2 Chronicles 13:14. Behold, the battle was before and behind — Thus Judah was unexpectedly brought into a great strait, and put into great fear. A good cause, and one which is designed to be victorious, may be involved in difficulty and distress. And they cried unto the Lord — For when danger was on every side, which way should they look but upward for deliverance? It is an unspeakable comfort, that no enemy, not the most powerful or politic, and no stratagem or ambushment, can cut off our communication with heaven. Our way thitherward is always open. We may hope they cried unto the Lord before they engaged in this war; but the distress they were in made them renew their prayers, and quickened them to be more importunate. God brings his people into straits, that he may teach them to cry unto him.
2 Chronicles 13:15. Then the men of Judah gave a shout — In confidence of victory, the priests animating them by sounding the trumpets, and giving them assurance of God’s presence with them. To the cry of prayer they added the shout of faith, and so became more than conquerors. God smote Jeroboam and all Israel — He struck him and his army with such terror and amazement, that, it appears, they could not strike a stroke, but fled with the greatest precipitation imaginable, and the conquerors gave no quarter; so that they put to the sword five hundred thousand chosen men; more (it is said) than ever we read of in any history to have been killed in one battle. But the battle was the Lord’s; who would thus chastise the idolatry of Israel, and own the house of David. But see the sad effects of division! It was the blood of Israelites which was thus shed like water by Israelites, while the heathen, their neighbours, to whom the name of Israel had formerly been a terror, cried, Aha, so would we have it.
2 Chronicles 13:18. Thus the children of Israel were brought under at that time — And had not the determinate counsel of God been otherwise, surely so great a blow would have brought them back to the house of David. And Judah prevailed, because they relied on the God of their fathers — It was not by their own valour that they obtained this great victory, but by their relying on God, their depending on his power to help them, and their committing themselves and their cause to him.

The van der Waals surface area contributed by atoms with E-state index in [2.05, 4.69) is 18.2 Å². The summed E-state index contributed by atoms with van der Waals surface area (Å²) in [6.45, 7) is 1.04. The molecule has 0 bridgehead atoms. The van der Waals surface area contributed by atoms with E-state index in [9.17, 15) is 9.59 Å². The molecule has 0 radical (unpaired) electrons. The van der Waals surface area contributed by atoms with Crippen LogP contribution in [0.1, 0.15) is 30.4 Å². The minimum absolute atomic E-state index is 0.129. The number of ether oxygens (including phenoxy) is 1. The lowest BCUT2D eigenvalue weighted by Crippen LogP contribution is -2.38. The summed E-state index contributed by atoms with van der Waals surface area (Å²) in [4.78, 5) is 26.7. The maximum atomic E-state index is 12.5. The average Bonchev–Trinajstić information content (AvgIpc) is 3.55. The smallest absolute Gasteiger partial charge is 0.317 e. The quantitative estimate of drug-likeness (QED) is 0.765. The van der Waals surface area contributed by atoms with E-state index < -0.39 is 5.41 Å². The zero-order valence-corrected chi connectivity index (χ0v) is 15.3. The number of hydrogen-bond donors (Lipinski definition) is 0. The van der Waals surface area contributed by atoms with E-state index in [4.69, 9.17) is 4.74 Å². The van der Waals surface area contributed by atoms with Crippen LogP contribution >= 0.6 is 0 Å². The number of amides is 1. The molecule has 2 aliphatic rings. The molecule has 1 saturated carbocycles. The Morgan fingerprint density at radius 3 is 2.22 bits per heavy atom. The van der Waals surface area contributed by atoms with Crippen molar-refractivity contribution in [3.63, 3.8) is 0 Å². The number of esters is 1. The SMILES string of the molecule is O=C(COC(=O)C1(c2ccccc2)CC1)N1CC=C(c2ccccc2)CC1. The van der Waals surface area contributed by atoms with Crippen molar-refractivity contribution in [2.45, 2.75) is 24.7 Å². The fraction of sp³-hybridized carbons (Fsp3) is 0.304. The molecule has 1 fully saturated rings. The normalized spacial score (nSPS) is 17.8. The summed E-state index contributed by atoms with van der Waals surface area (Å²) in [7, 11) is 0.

2 Chronicles 13:19. Abijah took cities from him, Beth-el, &c. — Which, however, Jeroboam recovered afterward, as appears by the course of the history. What became of the golden calf at Beth-el, when that place came thus into the hands of the king of Judah, we are not told. Probably when Jeroboam’s host was discomfited, and he expected that Abijah would pursue his victory, he removed the golden calf from thence to some safer place. And Ephraim — A city so called, possibly the same which is mentioned John 11:54; or that which is called Ophra, 8:27.
2 Chronicles 13:20. The Lord struck him — Either with vexation and horror of mind, or with some painful and lingering, but incurable disease, like that of Jehoram, which tormented him two years together, and at last killed him, 2 Chronicles 21:19. And he died — Not immediately, but a year or two after this time. He escaped the sword of Abijah; but there is no escaping God’s sword.
2 Chronicles 13:21. Abijah married fourteen wives — Not now after this victory, for he died soon after it; but in the whole time of his life, before he was king, and afterward.
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Benson, Joseph. "Commentary on 2 Chronicles 13". Joseph Benson's Commentary. https://www.studylight.org/
the Second Week after Epiphany